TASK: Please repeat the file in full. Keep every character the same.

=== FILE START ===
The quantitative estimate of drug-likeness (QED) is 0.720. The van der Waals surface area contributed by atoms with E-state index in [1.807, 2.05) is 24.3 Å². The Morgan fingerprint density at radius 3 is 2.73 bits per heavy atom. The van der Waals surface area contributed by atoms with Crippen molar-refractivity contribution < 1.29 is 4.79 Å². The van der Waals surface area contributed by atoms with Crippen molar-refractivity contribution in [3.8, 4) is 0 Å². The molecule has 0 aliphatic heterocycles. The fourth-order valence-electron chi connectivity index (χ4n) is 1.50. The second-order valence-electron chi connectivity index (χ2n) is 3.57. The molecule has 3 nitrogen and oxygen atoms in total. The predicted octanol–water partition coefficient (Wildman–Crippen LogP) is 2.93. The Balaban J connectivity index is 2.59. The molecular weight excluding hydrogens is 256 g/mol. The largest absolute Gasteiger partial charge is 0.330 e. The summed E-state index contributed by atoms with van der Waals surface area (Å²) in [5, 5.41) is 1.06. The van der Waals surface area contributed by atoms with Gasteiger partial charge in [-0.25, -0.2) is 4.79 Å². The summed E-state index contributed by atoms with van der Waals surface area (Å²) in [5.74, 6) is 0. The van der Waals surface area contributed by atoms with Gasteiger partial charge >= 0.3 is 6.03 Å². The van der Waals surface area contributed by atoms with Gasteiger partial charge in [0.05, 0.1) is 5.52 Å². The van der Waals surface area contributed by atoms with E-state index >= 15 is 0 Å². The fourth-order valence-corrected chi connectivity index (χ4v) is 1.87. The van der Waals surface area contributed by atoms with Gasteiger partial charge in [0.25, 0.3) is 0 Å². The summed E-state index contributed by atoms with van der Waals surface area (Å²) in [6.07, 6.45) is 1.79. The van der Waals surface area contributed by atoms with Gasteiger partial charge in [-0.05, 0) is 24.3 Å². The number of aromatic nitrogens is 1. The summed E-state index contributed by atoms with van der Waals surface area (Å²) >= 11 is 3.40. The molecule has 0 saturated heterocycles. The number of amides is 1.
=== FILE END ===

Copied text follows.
The quantitative estimate of drug-likeness (QED) is 0.720. The van der Waals surface area contributed by atoms with E-state index in [1.807, 2.05) is 24.3 Å². The Morgan fingerprint density at radius 3 is 2.73 bits per heavy atom. The van der Waals surface area contributed by atoms with Crippen molar-refractivity contribution < 1.29 is 4.79 Å². The van der Waals surface area contributed by atoms with Crippen molar-refractivity contribution in [3.8, 4) is 0 Å². The molecule has 0 aliphatic heterocycles. The fourth-order valence-electron chi connectivity index (χ4n) is 1.50. The second-order valence-electron chi connectivity index (χ2n) is 3.57. The molecule has 3 nitrogen and oxygen atoms in total. The predicted octanol–water partition coefficient (Wildman–Crippen LogP) is 2.93. The Balaban J connectivity index is 2.59. The molecular weight excluding hydrogens is 256 g/mol. The largest absolute Gasteiger partial charge is 0.330 e. The summed E-state index contributed by atoms with van der Waals surface area (Å²) in [5, 5.41) is 1.06. The van der Waals surface area contributed by atoms with Gasteiger partial charge in [-0.25, -0.2) is 4.79 Å². The summed E-state index contributed by atoms with van der Waals surface area (Å²) in [5.74, 6) is 0. The van der Waals surface area contributed by atoms with Gasteiger partial charge >= 0.3 is 6.03 Å². The van der Waals surface area contributed by atoms with Gasteiger partial charge in [0.05, 0.1) is 5.52 Å². The van der Waals surface area contributed by atoms with E-state index >= 15 is 0 Å². The fourth-order valence-corrected chi connectivity index (χ4v) is 1.87. The van der Waals surface area contributed by atoms with Gasteiger partial charge in [0.25, 0.3) is 0 Å². The summed E-state index contributed by atoms with van der Waals surface area (Å²) in [6.07, 6.45) is 1.79. The van der Waals surface area contributed by atoms with Gasteiger partial charge in [-0.05, 0) is 24.3 Å². The number of aromatic nitrogens is 1. The summed E-state index contributed by atoms with van der Waals surface area (Å²) >= 11 is 3.40. The molecule has 0 saturated heterocycles. The number of amides is 1.